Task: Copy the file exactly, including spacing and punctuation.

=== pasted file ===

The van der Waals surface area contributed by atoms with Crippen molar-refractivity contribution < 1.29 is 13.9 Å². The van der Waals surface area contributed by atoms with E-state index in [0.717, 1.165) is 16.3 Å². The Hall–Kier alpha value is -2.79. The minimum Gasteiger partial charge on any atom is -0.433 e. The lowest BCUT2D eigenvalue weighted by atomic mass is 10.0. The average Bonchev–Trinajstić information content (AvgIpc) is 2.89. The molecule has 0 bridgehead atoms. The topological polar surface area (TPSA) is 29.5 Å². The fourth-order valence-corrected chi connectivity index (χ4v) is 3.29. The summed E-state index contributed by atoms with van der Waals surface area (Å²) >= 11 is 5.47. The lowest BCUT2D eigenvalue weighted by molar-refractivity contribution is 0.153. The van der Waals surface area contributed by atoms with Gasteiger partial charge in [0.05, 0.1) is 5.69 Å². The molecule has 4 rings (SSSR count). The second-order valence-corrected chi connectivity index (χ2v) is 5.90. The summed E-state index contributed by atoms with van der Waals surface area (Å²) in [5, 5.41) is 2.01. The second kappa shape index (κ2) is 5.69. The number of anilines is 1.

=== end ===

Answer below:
The van der Waals surface area contributed by atoms with Crippen molar-refractivity contribution < 1.29 is 13.9 Å². The van der Waals surface area contributed by atoms with E-state index in [0.717, 1.165) is 16.3 Å². The Hall–Kier alpha value is -2.79. The minimum Gasteiger partial charge on any atom is -0.433 e. The lowest BCUT2D eigenvalue weighted by atomic mass is 10.0. The average Bonchev–Trinajstić information content (AvgIpc) is 2.89. The molecule has 0 bridgehead atoms. The topological polar surface area (TPSA) is 29.5 Å². The fourth-order valence-corrected chi connectivity index (χ4v) is 3.29. The summed E-state index contributed by atoms with van der Waals surface area (Å²) >= 11 is 5.47. The lowest BCUT2D eigenvalue weighted by molar-refractivity contribution is 0.153. The van der Waals surface area contributed by atoms with Gasteiger partial charge in [0.05, 0.1) is 5.69 Å². The molecule has 4 rings (SSSR count). The second-order valence-corrected chi connectivity index (χ2v) is 5.90. The summed E-state index contributed by atoms with van der Waals surface area (Å²) in [5, 5.41) is 2.01. The second kappa shape index (κ2) is 5.69. The number of anilines is 1.